June, 2024 – Graham Miln

Ad-Hoc Code Signing a Mac Application

For third party applications and binaries that you compile yourself, and that require code signing, use an ad hoc code signature.

An ad-hoc signature does not provide reliable security benefits. It can be used to determine if the application has been changed and it can be used to apply security restrictions, such as entitlements, to an application.

An ad-hoc signature will validate against codesign but not spctl. This may or may not matter depending on the binary being signed. For applications and executables, this is unlikely to matter because spctl is not run on locally created binaries.

Why Code Sign?

Regarding the refined question:

How I should handle unsigned source code that I compile myself, since I don’t expect contributers to always be able to, or remember to, sign their code, especially when it comes to tiny contributions to open source projects with many contributers.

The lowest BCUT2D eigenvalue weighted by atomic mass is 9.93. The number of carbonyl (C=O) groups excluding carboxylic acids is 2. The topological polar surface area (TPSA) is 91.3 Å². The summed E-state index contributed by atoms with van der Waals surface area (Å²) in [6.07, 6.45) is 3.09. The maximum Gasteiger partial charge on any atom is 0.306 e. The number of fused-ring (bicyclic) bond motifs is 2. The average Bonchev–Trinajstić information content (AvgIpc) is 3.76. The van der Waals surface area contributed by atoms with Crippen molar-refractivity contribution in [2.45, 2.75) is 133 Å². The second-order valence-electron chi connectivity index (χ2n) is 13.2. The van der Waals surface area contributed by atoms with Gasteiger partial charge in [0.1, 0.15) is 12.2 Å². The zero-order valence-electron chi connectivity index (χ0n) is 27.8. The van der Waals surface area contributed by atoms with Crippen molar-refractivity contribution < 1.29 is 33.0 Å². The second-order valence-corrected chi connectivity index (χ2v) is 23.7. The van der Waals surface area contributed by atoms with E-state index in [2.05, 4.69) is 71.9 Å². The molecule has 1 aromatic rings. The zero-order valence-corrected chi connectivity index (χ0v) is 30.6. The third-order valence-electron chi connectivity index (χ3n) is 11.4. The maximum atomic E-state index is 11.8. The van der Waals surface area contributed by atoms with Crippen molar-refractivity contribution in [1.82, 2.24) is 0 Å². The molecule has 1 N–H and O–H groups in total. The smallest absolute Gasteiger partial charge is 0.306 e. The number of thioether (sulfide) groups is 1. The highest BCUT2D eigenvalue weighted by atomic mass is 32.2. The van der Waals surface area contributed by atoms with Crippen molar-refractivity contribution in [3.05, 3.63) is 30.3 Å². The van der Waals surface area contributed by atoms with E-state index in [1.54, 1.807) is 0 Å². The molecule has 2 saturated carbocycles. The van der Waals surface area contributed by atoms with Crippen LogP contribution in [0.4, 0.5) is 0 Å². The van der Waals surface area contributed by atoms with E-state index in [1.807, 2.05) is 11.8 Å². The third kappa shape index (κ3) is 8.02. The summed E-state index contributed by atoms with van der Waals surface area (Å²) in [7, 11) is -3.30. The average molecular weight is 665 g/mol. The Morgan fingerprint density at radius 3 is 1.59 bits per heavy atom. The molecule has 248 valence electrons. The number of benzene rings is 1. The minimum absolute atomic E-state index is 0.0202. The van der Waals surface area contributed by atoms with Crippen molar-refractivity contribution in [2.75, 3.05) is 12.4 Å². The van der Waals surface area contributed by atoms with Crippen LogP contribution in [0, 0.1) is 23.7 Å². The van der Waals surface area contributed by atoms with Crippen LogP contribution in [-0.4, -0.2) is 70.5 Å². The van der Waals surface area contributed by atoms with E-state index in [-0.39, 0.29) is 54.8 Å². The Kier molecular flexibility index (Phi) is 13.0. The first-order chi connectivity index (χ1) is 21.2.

For most self compiled applications, there is no need for code signing. This assumes you trust the application’s code. On macOS, you can open untrusted applications from the Finder, see Apple’s Open an app from an unidentified developer.

If you do not trust the code or the developers, do not compile or run the application.

Your Responsibility

The provider of the source code has no responsibility or obligation to provide pre-built code signed binaries. Being self compiled, all code signing is your choice and responsibility.

In both cases, only the final binaries are signed. The original source code and resources are not signed.

Source Code is Not Signed

Source code itself can not be code signed in a meaningful way for macOS. Source files and code can be digitally signed, as any other file can be, but this makes no impact on how the resulting application or binary is treated by macOS.

How to Ad-Hoc Code Sign a Mac Application

To codesign an application on macOS with an ad-hoc signature, set the identity -s flag to -:

codesign --force -s - </path/to/application>

All the other rules, requirements, and permutations of the codesign command remain the same.

The flag --force is used here to overwrite any existing signature.

You might need to add the --deep flag to the codesign command to sign sub-resources such as frameworks and embedded services.

I originally published this answer on Ask Different.